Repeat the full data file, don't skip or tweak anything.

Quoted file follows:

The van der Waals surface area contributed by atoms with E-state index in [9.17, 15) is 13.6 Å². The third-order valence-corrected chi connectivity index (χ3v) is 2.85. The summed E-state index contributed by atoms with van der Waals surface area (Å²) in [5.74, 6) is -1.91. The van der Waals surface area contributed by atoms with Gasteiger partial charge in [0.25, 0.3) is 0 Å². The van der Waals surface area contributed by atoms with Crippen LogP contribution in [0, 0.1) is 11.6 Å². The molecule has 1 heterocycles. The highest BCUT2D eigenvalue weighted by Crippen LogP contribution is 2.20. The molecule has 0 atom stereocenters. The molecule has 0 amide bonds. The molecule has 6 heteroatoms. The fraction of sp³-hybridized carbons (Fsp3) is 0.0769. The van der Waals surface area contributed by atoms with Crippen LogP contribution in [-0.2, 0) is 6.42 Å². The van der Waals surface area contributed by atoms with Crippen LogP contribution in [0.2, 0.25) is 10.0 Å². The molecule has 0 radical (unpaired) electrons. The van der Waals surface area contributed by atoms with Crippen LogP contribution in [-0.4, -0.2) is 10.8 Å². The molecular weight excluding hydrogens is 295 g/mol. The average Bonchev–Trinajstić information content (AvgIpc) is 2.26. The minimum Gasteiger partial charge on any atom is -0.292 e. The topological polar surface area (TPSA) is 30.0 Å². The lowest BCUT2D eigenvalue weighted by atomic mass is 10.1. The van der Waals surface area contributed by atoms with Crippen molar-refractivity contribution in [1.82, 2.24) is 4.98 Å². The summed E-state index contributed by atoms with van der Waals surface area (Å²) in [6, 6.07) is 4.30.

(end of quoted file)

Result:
The van der Waals surface area contributed by atoms with E-state index in [9.17, 15) is 13.6 Å². The third-order valence-corrected chi connectivity index (χ3v) is 2.85. The summed E-state index contributed by atoms with van der Waals surface area (Å²) in [5.74, 6) is -1.91. The van der Waals surface area contributed by atoms with Gasteiger partial charge in [0.25, 0.3) is 0 Å². The van der Waals surface area contributed by atoms with Crippen LogP contribution in [0, 0.1) is 11.6 Å². The molecule has 1 heterocycles. The highest BCUT2D eigenvalue weighted by Crippen LogP contribution is 2.20. The molecule has 0 atom stereocenters. The molecule has 0 amide bonds. The molecule has 6 heteroatoms. The fraction of sp³-hybridized carbons (Fsp3) is 0.0769. The van der Waals surface area contributed by atoms with Crippen LogP contribution in [-0.2, 0) is 6.42 Å². The van der Waals surface area contributed by atoms with Crippen LogP contribution in [0.2, 0.25) is 10.0 Å². The molecule has 0 radical (unpaired) electrons. The van der Waals surface area contributed by atoms with Crippen LogP contribution in [-0.4, -0.2) is 10.8 Å². The molecular weight excluding hydrogens is 295 g/mol. The average Bonchev–Trinajstić information content (AvgIpc) is 2.26. The minimum Gasteiger partial charge on any atom is -0.292 e. The topological polar surface area (TPSA) is 30.0 Å². The lowest BCUT2D eigenvalue weighted by atomic mass is 10.1. The van der Waals surface area contributed by atoms with Crippen molar-refractivity contribution in [1.82, 2.24) is 4.98 Å². The summed E-state index contributed by atoms with van der Waals surface area (Å²) in [6, 6.07) is 4.30.